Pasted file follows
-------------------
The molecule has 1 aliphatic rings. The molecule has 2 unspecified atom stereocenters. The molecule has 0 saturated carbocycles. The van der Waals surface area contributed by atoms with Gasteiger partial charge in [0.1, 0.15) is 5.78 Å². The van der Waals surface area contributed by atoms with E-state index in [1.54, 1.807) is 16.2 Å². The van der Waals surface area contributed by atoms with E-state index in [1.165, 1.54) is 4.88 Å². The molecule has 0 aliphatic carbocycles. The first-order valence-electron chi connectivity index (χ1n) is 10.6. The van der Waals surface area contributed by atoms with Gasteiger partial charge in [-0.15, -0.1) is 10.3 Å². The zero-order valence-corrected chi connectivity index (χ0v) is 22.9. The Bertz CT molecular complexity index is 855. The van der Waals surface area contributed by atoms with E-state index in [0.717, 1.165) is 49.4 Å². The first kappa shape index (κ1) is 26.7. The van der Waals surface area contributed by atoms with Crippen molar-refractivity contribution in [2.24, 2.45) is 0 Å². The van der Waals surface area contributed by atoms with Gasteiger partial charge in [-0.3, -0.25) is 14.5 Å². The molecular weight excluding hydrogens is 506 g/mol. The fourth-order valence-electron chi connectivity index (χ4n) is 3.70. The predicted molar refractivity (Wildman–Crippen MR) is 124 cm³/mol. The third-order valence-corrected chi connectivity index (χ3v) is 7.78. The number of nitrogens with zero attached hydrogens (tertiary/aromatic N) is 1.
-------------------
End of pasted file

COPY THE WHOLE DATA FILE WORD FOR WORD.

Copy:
The molecule has 1 aliphatic rings. The molecule has 2 unspecified atom stereocenters. The molecule has 0 saturated carbocycles. The van der Waals surface area contributed by atoms with Gasteiger partial charge in [0.1, 0.15) is 5.78 Å². The van der Waals surface area contributed by atoms with E-state index in [1.54, 1.807) is 16.2 Å². The van der Waals surface area contributed by atoms with E-state index in [1.165, 1.54) is 4.88 Å². The molecule has 0 aliphatic carbocycles. The first-order valence-electron chi connectivity index (χ1n) is 10.6. The van der Waals surface area contributed by atoms with Gasteiger partial charge in [-0.15, -0.1) is 10.3 Å². The zero-order valence-corrected chi connectivity index (χ0v) is 22.9. The Bertz CT molecular complexity index is 855. The van der Waals surface area contributed by atoms with E-state index in [0.717, 1.165) is 49.4 Å². The first kappa shape index (κ1) is 26.7. The van der Waals surface area contributed by atoms with Crippen molar-refractivity contribution in [2.24, 2.45) is 0 Å². The van der Waals surface area contributed by atoms with Gasteiger partial charge in [-0.3, -0.25) is 14.5 Å². The molecular weight excluding hydrogens is 506 g/mol. The fourth-order valence-electron chi connectivity index (χ4n) is 3.70. The predicted molar refractivity (Wildman–Crippen MR) is 124 cm³/mol. The third-order valence-corrected chi connectivity index (χ3v) is 7.78. The number of nitrogens with zero attached hydrogens (tertiary/aromatic N) is 1.